Main Duck Island

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Main Duck Island
Main Duck Island.JPG
Location Lake Ontario
Coordinates 43°55′34″N 76°37′10″W / 43.92611°N 76.61944°W / 43.92611; -76.61944Coordinates: 43°55′34″N 76°37′10″W / 43.92611°N 76.61944°W / 43.92611; -76.61944
Total islands 2
Major islands Main Duck Island
Province Ontario
Population 0 (1978)

Main Duck Island is a Canadian island in the eastern part of Lake Ontario situated next to the smaller Yorkshire Island. It was purchased by Parks Canada in 1977 and has been administered as part of the Thousand Islands National Park since 1998, even though it is not part of the Thousand Islands region.[1][2]

The island is 20 kilometers from the closest mainland.[3] Its area is 230 hectares (570 acres).[1]


Early history[edit]

Archaeological evidence suggests the island was first used by nomadic Point Peninsula Peoples between 450 BC and 450 AD. The island then appears to have been used by the Owasco culture from 850 to 1050 AD. There is evidence that Iroquoian Peoples used the island from 1250 to 1450 AD.[2]

European settlement[edit]

European settlers from Prince Edward County began to settle Main Duck Island in the early 19th century, establishing a fishing station.[2]

Captain John Walters built a schooner there in 1865 called the Harriet Anne.[2]

20th century[edit]

In 1904 the Government of Canada sold the island to Claude W. Cole from Cape Vincent, New York.[4] Cole was, originally, an impresario in the fishing industry. When the prohibition of alcoholic beverages came into effect, in 1917, Cole became a notorious smuggler, with commercial fishermen who rented huts` on the island, during fishing season, smuggling booze with their catches.

A seasonal fishing village of 60 residents existed in the early part of the century.[4] In 1941, John Foster Dulles, the future secretary of state for Dwight D. Eisenhower, bought much of the island as a summer place. After his death in 1959, a colleague inherited his land on the island. The Nature Conservancy of Canada purchased this land circa 1976 and then resold it to the Canadian Federal Government. In 1998 it was included in the Thousand Islands National Park of Canada.[2]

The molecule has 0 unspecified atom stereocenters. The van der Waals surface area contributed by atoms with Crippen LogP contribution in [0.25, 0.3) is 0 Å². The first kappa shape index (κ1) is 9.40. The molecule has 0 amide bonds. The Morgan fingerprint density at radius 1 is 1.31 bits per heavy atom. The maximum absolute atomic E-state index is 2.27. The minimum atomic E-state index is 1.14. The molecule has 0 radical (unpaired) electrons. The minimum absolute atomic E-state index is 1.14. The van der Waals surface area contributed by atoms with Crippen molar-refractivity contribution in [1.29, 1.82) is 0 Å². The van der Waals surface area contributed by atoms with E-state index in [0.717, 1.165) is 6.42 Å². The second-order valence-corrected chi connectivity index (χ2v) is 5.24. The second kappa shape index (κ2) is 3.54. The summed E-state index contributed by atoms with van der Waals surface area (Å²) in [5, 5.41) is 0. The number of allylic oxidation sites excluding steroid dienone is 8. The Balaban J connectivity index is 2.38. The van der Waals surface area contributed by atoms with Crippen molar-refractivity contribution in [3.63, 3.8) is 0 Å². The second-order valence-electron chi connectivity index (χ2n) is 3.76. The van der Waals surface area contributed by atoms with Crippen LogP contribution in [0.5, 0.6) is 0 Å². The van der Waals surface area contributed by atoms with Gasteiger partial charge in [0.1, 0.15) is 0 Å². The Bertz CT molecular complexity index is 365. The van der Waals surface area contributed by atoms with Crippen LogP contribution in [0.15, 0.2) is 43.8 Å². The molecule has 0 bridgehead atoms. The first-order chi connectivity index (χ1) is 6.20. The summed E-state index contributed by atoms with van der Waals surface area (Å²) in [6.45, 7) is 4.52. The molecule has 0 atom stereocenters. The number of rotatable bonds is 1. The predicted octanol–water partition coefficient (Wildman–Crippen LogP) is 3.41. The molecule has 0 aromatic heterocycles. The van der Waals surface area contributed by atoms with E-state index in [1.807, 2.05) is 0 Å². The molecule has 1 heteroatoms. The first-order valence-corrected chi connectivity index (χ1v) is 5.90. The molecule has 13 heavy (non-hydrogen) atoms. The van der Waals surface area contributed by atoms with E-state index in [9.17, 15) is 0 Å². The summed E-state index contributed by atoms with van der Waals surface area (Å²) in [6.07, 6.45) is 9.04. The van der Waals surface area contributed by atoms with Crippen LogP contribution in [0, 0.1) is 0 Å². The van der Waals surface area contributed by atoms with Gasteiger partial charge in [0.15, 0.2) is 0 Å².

Many vessels were wrecked on shoals near the island.[5]


Besides the lighthouse (c. 1914),[6] a few buildings exists on the island:[7]

  • lighthouse keeper home
  • assistant lightkeeper home c. 1970s
  • schoolhouse
  • ruins of the Foster estate (chimney remains)

In the middle of the larger island is a dock servicing small vessels. There are no roads on the island and just foot trails.

Lighthouse keepers[edit]

  • James Clark (1914 – 1915)
  • Fred Bongard (1915 – 1921)
  • Wesley Earl Thomas (1921 – 1953)
  • Harold Dunn (1954 – 1958)
  • Coleman Main (1959 – 1976)
  • Kenneth McConnell (1976 – 1978)

See also[edit]


  1. ^ a b "Thousand Islands National Park: New land acquisitions". Parks Canada. 2013-04-03. Archived from the original on 2016-03-06. Retrieved 2017-06-21. Main Duck and Yorkshire Islands were acquired by Parks Canada in 1977 as nature preserves. 
  2. ^ a b c d e Thousand Islands National Park of Canada. Parks Canada (2013-04-03). Retrieved on 2013-10-07.
  3. ^ Antonia Zerbisias (2011-07-08). "Lake Ontario's cleanest spot: An island nature preserve sheltered by rocky channels". Toronto Star. Archived from the original on 2017-06-22. Retrieved 2017-06-21. About 20 kilometres from the nearest mainland, at the eastern end of Lake Ontario, is Main Duck Island. 
  4. ^ a b Susanna McLeod (2016-06-21). "Island has unique heritage". Kingston Whig-Standard. Archived from the original on 2017-06-21. From about 1848 to 1892, the island was rented to Capt. John Walters. 
  5. ^ "Duck Islands Claim Three More Lives". Syracuse Herald. Kingston, Ontario. 1931-01-18. Retrieved 2017-06-21. Mariners of past years now living in the cities and towns of both the United States and Canada are always ready to tell of incidents which took place in the neighborhood, and each new disaster recalls memories of the past. 
  6. ^
  7. ^ to main duck island.htm&2